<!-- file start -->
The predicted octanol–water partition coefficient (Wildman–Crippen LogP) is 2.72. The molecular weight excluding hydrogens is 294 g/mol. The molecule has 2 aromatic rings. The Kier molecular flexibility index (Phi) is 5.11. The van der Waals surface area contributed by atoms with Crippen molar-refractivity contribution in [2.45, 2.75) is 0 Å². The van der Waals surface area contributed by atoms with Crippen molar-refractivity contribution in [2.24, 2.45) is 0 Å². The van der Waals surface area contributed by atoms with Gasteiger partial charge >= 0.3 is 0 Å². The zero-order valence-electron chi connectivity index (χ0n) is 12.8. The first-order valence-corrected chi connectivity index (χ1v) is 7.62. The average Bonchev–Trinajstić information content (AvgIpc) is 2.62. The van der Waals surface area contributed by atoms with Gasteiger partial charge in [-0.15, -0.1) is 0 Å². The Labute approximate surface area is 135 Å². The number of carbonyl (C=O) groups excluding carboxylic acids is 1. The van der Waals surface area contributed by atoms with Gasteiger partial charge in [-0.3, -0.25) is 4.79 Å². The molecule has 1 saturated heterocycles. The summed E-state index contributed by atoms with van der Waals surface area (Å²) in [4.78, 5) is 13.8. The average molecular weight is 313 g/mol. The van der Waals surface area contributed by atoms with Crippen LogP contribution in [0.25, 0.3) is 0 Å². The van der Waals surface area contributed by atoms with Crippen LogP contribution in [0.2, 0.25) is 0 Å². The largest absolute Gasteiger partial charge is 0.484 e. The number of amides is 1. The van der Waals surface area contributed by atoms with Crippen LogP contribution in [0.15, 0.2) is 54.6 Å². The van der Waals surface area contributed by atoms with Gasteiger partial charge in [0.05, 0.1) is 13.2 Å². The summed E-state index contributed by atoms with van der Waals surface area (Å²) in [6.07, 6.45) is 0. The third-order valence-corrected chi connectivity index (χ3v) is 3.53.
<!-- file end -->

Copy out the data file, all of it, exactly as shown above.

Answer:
The predicted octanol–water partition coefficient (Wildman–Crippen LogP) is 2.72. The molecular weight excluding hydrogens is 294 g/mol. The molecule has 2 aromatic rings. The Kier molecular flexibility index (Phi) is 5.11. The van der Waals surface area contributed by atoms with Crippen molar-refractivity contribution in [2.45, 2.75) is 0 Å². The van der Waals surface area contributed by atoms with Crippen molar-refractivity contribution in [2.24, 2.45) is 0 Å². The van der Waals surface area contributed by atoms with Gasteiger partial charge >= 0.3 is 0 Å². The zero-order valence-electron chi connectivity index (χ0n) is 12.8. The first-order valence-corrected chi connectivity index (χ1v) is 7.62. The average Bonchev–Trinajstić information content (AvgIpc) is 2.62. The van der Waals surface area contributed by atoms with Gasteiger partial charge in [-0.15, -0.1) is 0 Å². The Labute approximate surface area is 135 Å². The number of carbonyl (C=O) groups excluding carboxylic acids is 1. The van der Waals surface area contributed by atoms with Gasteiger partial charge in [-0.3, -0.25) is 4.79 Å². The molecule has 1 saturated heterocycles. The summed E-state index contributed by atoms with van der Waals surface area (Å²) in [4.78, 5) is 13.8. The average molecular weight is 313 g/mol. The van der Waals surface area contributed by atoms with Crippen LogP contribution in [0.25, 0.3) is 0 Å². The van der Waals surface area contributed by atoms with Crippen LogP contribution in [0.2, 0.25) is 0 Å². The largest absolute Gasteiger partial charge is 0.484 e. The number of amides is 1. The van der Waals surface area contributed by atoms with Crippen LogP contribution in [0.15, 0.2) is 54.6 Å². The van der Waals surface area contributed by atoms with Gasteiger partial charge in [0.05, 0.1) is 13.2 Å². The summed E-state index contributed by atoms with van der Waals surface area (Å²) in [6.07, 6.45) is 0. The third-order valence-corrected chi connectivity index (χ3v) is 3.53.